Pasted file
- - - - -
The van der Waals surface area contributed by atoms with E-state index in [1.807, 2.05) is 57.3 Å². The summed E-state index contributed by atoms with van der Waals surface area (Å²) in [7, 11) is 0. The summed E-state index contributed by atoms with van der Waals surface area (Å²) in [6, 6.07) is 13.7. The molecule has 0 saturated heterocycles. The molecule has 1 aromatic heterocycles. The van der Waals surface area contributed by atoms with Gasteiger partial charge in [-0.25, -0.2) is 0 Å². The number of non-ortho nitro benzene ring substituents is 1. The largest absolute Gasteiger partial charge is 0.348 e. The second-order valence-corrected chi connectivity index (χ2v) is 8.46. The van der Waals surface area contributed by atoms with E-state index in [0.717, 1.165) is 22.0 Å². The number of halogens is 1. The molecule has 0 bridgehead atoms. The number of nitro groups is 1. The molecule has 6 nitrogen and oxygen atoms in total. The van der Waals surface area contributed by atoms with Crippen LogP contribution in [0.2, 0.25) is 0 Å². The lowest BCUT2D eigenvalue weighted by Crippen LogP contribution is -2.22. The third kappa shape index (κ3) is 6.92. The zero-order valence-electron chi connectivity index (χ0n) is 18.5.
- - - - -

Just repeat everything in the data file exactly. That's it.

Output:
The van der Waals surface area contributed by atoms with E-state index in [1.807, 2.05) is 57.3 Å². The summed E-state index contributed by atoms with van der Waals surface area (Å²) in [7, 11) is 0. The summed E-state index contributed by atoms with van der Waals surface area (Å²) in [6, 6.07) is 13.7. The molecule has 0 saturated heterocycles. The molecule has 1 aromatic heterocycles. The van der Waals surface area contributed by atoms with Gasteiger partial charge in [-0.25, -0.2) is 0 Å². The number of non-ortho nitro benzene ring substituents is 1. The largest absolute Gasteiger partial charge is 0.348 e. The second-order valence-corrected chi connectivity index (χ2v) is 8.46. The van der Waals surface area contributed by atoms with E-state index in [0.717, 1.165) is 22.0 Å². The number of halogens is 1. The molecule has 0 bridgehead atoms. The number of nitro groups is 1. The molecule has 6 nitrogen and oxygen atoms in total. The van der Waals surface area contributed by atoms with Crippen LogP contribution in [0.2, 0.25) is 0 Å². The lowest BCUT2D eigenvalue weighted by Crippen LogP contribution is -2.22. The third kappa shape index (κ3) is 6.92. The zero-order valence-electron chi connectivity index (χ0n) is 18.5.